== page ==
Risk of depression in diabetes is highest for young persons using oral anti-diabetic agents.Diabet Med. 2012 Apr; 29(4):509-14.DM
Previous studies report an increased risk of depression in patients with diabetes, but there is little knowledge about if or how the risk varies according to sex, groups of age and different type of treatments for the diabetes. We therefore aimed to investigate the risk of depression in different types of treatment for diabetes and in subgroups of age and sex.
Data on the Norwegian population from 20 years of age being prescribed antidepressants (n = 253 668) and anti-diabetic agents (n = 121 392) in 2006 was obtained from the National Register of Prescriptions and analysed in a cross-sectional design.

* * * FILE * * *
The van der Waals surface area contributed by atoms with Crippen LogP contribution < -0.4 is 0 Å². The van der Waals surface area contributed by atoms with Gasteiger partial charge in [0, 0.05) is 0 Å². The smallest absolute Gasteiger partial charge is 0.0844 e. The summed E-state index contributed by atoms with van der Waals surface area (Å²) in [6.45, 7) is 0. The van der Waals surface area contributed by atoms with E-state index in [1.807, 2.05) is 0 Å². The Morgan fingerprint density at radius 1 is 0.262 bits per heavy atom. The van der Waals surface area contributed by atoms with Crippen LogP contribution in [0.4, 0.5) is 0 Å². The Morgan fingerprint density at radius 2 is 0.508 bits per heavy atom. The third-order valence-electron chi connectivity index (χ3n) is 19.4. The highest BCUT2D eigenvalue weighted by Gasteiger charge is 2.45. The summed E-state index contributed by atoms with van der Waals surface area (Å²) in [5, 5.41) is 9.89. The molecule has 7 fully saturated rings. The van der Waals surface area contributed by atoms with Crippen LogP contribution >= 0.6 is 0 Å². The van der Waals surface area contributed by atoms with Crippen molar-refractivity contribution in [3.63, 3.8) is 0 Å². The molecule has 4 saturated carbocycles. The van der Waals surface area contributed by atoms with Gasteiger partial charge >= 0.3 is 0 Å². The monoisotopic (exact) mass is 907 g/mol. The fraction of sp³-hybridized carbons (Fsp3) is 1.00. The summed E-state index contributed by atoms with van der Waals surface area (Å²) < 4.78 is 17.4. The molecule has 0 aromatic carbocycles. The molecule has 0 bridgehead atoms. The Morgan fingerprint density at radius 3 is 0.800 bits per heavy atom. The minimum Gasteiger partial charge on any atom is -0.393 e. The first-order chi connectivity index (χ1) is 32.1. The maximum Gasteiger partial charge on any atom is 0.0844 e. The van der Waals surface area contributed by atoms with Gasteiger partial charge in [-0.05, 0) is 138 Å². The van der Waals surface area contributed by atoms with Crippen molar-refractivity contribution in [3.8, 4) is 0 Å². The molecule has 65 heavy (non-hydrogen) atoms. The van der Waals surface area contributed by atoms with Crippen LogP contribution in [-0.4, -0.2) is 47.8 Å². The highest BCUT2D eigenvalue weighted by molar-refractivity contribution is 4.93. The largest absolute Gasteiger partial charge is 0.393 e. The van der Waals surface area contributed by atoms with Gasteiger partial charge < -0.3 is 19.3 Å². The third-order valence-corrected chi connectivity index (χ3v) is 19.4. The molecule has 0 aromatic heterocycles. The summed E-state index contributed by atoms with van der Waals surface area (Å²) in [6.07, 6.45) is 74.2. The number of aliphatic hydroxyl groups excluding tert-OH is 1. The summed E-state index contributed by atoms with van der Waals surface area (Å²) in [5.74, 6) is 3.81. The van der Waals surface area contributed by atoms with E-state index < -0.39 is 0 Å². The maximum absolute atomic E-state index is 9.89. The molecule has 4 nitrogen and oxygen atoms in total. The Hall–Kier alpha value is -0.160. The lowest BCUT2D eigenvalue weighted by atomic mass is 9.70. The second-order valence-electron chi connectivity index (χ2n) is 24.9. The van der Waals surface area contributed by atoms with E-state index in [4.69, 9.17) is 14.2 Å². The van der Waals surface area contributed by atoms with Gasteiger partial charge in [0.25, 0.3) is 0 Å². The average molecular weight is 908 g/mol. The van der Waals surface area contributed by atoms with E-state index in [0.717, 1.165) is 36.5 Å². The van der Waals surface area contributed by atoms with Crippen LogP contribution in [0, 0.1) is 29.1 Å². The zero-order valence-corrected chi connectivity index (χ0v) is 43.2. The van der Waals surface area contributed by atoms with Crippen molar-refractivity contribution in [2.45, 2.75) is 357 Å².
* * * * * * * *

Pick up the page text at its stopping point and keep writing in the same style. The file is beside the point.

Individuals using insulin in monotherapy (n = 29 611) had an age- and sex-adjusted odds ratio of 1.47 (95% CI 1.42-1.53) for receiving antidepressants. Corresponding odds ratios for individuals receiving oral anti-diabetic agents in monotherapy (n = 76 387) and for those who received both insulin and oral anti-diabetic agents (n = 15 394) were 1.44 (95% CI 1.41-1.47) and 1.82 (95% CI 1.80-1.97), respectively. No major differences in risk according to age were found for persons receiving insulin in monotherapy, while a marked and inverse association between age and risk of receiving antidepressants was found for those receiving oral anti-diabetic agents. Highest risk of antidepressant treatment [odds ratio 4.15 (95% CI 3.12-5.52)] was found for patients receiving both oral anti-diabetic agents and insulin at 30-39 years. The risk was equally increased among men and women.
The risk of depression among patients with diabetes varies strongly according to age and type of treatment for diabetes.